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The Burden of Choice

04/22/2010

I’ve always liked the idea of having a little computer to carry around which fits in my pocket and has internet access, but until recently, there weren’t any models available which had both a complete list of features and a well-designed user interface. The release of the android operating system  was a good first step, but it wasn’t mature enough to warrant the extra cost until the current version. So, after much deliberation I bought a Nexus One.  And I like it.  But with seemingly everyone else using iPhones and Blackberries, I got to thinking about design, and how it impacts customer perception.

The burden of choice is always a prickly question for a developer.  How many settings for a particular application is too many?  What level of control should the user be allowed?  Is the design philosophy geared toward specific tasks or an open ended platform?  In the context of these questions, there are two extreme approaches:

1. Create a specific device which places strict limits on allowed software and functionality, then tailor the hardware to the design of the software to reduce manufacturing costs and ensure consistent quality.

2.Create an open ended platform which will run on a variety of hardware and will run a variety of software, and allow the users both the benefits and the burden of choice in system configurations, applications, etc.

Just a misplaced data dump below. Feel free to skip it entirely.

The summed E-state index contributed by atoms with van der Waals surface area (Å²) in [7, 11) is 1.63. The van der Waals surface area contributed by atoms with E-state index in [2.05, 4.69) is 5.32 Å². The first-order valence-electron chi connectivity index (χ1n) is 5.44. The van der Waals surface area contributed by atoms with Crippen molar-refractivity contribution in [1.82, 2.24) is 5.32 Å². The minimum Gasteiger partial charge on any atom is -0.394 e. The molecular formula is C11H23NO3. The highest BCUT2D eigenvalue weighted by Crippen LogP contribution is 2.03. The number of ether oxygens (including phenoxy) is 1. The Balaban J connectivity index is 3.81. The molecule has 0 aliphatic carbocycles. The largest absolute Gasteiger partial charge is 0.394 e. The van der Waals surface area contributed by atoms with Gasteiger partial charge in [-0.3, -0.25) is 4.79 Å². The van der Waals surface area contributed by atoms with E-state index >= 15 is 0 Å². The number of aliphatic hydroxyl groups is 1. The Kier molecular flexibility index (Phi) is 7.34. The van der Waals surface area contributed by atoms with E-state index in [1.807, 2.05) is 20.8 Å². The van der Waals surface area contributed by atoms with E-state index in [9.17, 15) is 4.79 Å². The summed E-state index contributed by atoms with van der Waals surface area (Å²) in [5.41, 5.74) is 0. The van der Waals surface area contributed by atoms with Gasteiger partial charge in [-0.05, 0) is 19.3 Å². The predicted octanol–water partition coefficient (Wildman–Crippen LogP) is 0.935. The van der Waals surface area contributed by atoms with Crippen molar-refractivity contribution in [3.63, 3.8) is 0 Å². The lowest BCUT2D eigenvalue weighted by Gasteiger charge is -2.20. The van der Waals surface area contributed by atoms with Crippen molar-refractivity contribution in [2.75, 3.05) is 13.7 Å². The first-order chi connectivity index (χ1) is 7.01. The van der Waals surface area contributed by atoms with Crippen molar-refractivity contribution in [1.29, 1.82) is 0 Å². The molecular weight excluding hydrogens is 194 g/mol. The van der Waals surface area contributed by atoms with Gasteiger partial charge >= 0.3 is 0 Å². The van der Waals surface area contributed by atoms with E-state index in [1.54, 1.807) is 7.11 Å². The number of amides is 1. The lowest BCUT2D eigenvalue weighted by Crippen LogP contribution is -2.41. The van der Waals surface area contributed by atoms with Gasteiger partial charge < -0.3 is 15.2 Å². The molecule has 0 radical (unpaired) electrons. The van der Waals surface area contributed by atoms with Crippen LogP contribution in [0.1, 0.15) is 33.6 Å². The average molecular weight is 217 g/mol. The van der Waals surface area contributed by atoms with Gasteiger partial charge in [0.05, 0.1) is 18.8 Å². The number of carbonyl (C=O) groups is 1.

Savvy readers know where I’m going with this.  listed are essentially the Apple and Microsoft approaches, respectively.  Both companies have been very successful despite representing opposing philosophies.  Microsoft (and not to leave them out, the creators of Linux even moreso) are the advocate of choice. You’d be hard-pressed to find a hardware configuration that can’t run some version of windows, and you’d be hard pressed to find a system on which windows won’t crash.  Apple is the proponent of consistency.  Their UI design is excellent, it’s too bad you can’t get that same UI on market cost hardware. Not only is it difficult to install any Apple OS on a non apple hardware configuration (or indeed any other device that what it was originally made for), it’s also a violation of their EULA.  I don’t think either of these design philosophies in their extreme form represent the future of software and hardware design.  The second approach is faulty because it does not cater to the non-technical user who makes up most of your customer base.  the first approach is faulty because it does not cater to advanced or experienced users who are increasingly the first to develop new applications (therefore adding value) for your platform. Google’s software seems to be skirting between both these designs.  They are open source, but with limitations.  Their software is very easy to use, but has a deeper level of customization for more advanced users.  They seem to be running at a higher level of design than either Microsoft or Apple, and they’ve done it with almost no cost to the end user.  The future of computing is flawless interfaces combined with open platform support, and we’re getting a glimpse of that in Google.  They are far from perfect, but they seem to be heading in that direction faster than anyone else.

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